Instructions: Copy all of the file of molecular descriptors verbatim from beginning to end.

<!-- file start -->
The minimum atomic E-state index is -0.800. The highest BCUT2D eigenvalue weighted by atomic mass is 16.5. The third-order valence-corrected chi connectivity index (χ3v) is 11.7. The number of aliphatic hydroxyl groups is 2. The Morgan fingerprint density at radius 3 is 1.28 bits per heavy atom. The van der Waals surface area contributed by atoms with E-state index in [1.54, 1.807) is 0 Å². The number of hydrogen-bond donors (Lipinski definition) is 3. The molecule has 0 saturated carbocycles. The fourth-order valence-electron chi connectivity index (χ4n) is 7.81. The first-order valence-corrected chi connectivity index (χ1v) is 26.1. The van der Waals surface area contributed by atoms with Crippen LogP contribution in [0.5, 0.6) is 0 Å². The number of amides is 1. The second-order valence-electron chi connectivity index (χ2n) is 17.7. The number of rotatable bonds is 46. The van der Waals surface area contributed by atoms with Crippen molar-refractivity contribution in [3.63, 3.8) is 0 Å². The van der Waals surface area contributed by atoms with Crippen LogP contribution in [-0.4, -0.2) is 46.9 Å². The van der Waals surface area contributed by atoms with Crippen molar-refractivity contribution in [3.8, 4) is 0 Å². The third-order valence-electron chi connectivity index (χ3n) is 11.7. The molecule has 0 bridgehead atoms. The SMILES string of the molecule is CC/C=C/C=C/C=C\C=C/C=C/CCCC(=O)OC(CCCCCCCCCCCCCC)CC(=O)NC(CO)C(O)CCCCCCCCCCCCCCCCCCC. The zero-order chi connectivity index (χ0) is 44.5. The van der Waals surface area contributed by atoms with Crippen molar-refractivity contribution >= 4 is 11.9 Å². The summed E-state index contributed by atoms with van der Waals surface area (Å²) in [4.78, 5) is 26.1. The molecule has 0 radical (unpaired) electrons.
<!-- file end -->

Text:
The minimum atomic E-state index is -0.800. The highest BCUT2D eigenvalue weighted by atomic mass is 16.5. The third-order valence-corrected chi connectivity index (χ3v) is 11.7. The number of aliphatic hydroxyl groups is 2. The Morgan fingerprint density at radius 3 is 1.28 bits per heavy atom. The van der Waals surface area contributed by atoms with E-state index in [1.54, 1.807) is 0 Å². The number of hydrogen-bond donors (Lipinski definition) is 3. The molecule has 0 saturated carbocycles. The fourth-order valence-electron chi connectivity index (χ4n) is 7.81. The first-order valence-corrected chi connectivity index (χ1v) is 26.1. The van der Waals surface area contributed by atoms with Crippen LogP contribution in [0.5, 0.6) is 0 Å². The number of amides is 1. The second-order valence-electron chi connectivity index (χ2n) is 17.7. The number of rotatable bonds is 46. The van der Waals surface area contributed by atoms with Crippen molar-refractivity contribution in [3.63, 3.8) is 0 Å². The van der Waals surface area contributed by atoms with Crippen LogP contribution in [-0.4, -0.2) is 46.9 Å². The van der Waals surface area contributed by atoms with Crippen molar-refractivity contribution in [3.8, 4) is 0 Å². The third-order valence-electron chi connectivity index (χ3n) is 11.7. The molecule has 0 bridgehead atoms. The SMILES string of the molecule is CC/C=C/C=C/C=C\C=C/C=C/CCCC(=O)OC(CCCCCCCCCCCCCC)CC(=O)NC(CO)C(O)CCCCCCCCCCCCCCCCCCC. The zero-order chi connectivity index (χ0) is 44.5. The van der Waals surface area contributed by atoms with Crippen molar-refractivity contribution >= 4 is 11.9 Å². The summed E-state index contributed by atoms with van der Waals surface area (Å²) in [4.78, 5) is 26.1. The molecule has 0 radical (unpaired) electrons.